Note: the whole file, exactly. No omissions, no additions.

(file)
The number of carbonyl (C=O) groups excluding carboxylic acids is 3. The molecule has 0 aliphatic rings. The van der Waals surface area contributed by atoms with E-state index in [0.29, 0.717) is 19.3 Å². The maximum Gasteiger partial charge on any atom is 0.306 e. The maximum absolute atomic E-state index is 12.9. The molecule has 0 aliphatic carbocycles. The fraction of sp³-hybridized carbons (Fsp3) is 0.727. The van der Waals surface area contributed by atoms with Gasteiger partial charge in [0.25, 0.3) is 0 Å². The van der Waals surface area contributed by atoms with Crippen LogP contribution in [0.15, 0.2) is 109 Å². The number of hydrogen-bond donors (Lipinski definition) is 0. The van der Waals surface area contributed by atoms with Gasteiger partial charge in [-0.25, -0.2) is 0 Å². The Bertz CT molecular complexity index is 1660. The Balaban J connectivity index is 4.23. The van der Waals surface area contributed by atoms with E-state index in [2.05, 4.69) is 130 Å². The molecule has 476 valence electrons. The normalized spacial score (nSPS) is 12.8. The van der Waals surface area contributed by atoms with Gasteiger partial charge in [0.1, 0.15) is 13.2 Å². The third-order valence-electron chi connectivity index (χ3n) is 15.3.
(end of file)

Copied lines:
The number of carbonyl (C=O) groups excluding carboxylic acids is 3. The molecule has 0 aliphatic rings. The van der Waals surface area contributed by atoms with E-state index in [0.29, 0.717) is 19.3 Å². The maximum Gasteiger partial charge on any atom is 0.306 e. The maximum absolute atomic E-state index is 12.9. The molecule has 0 aliphatic carbocycles. The fraction of sp³-hybridized carbons (Fsp3) is 0.727. The van der Waals surface area contributed by atoms with Gasteiger partial charge in [0.25, 0.3) is 0 Å². The van der Waals surface area contributed by atoms with Crippen LogP contribution in [0.15, 0.2) is 109 Å². The number of hydrogen-bond donors (Lipinski definition) is 0. The van der Waals surface area contributed by atoms with Gasteiger partial charge in [-0.25, -0.2) is 0 Å². The Bertz CT molecular complexity index is 1660. The Balaban J connectivity index is 4.23. The van der Waals surface area contributed by atoms with E-state index in [2.05, 4.69) is 130 Å². The molecule has 476 valence electrons. The normalized spacial score (nSPS) is 12.8. The van der Waals surface area contributed by atoms with Gasteiger partial charge in [0.1, 0.15) is 13.2 Å². The third-order valence-electron chi connectivity index (χ3n) is 15.3.